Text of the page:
The past few weeks have not been good for Ezra Klein. The Washington Post’s ace blogger botched the date of the Janesville, Wisc., auto plant closure. He falsely accused Mitt Romney of canceling an ABBA performance at Bain Capital because the band’s music is too angry. He claimed, absurdly, that Romney’s paeans to American opportunity amounted to a “You Didn’t Build That” moment.
On the presidential level, where everyone running campaigns is very, very good at their jobs, campaign infighting and incoherence tend to be the result of a candidate being behind in the polls, not the cause of it. Romney is behind and has been there for quite some time. According to the Real Clear Politics average of head-to-head polls, Romney hasn’t led the race since October 2011. The closest he came to a lead in the polls this year was during the Republican National Convention, when he managed to … tie Obama.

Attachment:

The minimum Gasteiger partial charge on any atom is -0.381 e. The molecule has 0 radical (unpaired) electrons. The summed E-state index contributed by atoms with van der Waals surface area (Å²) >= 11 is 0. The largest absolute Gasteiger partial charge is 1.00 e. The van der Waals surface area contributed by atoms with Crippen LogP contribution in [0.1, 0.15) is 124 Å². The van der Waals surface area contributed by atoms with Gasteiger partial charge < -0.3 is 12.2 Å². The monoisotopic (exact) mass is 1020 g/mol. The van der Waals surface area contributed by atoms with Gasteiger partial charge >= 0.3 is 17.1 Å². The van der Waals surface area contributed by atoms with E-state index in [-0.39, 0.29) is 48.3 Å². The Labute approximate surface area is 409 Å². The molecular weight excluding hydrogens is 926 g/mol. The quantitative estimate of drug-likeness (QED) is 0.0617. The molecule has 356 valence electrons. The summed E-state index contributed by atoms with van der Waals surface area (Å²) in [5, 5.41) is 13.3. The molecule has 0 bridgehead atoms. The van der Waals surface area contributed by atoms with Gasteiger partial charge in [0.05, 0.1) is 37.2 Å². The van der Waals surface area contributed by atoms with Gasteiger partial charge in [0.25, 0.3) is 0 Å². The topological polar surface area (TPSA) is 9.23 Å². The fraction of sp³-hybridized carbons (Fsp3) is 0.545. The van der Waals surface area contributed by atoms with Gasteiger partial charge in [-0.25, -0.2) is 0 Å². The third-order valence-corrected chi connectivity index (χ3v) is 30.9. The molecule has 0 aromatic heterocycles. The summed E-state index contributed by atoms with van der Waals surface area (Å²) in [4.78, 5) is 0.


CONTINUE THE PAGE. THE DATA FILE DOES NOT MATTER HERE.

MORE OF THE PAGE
Romney is also behind in most election-forecasting models. Political scientist James Campbell rounded up 13 of the most credible efforts to predict the election outcome: Romney trails in eight of them. He’s also behind in Nate Silver’s election model, the Princeton Election Consortium’s meta-analysis, Drew Linzer’s Votamatic model and the Wonkblog election model.
Goodness, that sounds grim! Republicans may as well just pack their bags and go home.
Of course, as Klein knows (or ought to know), the Real Clear Politics average of head-to-head polls counts two-week-old polls just as much as new ones. It counts partisan polls just as much as non-partisan ones.
Why, if Romney is in such serious trouble, is he 2 points ahead of President Barack Obama in the Rasmussen national tracking poll, published earlier this morning? Why do the most recent non-partisan polls show Romney and Obama running essentially even in battleground states such as Florida, Ohio, Colorado, and Virginia?
Don’t believe the anti-Romney hype from Klein and his fellow travelers. This race is a dead heat.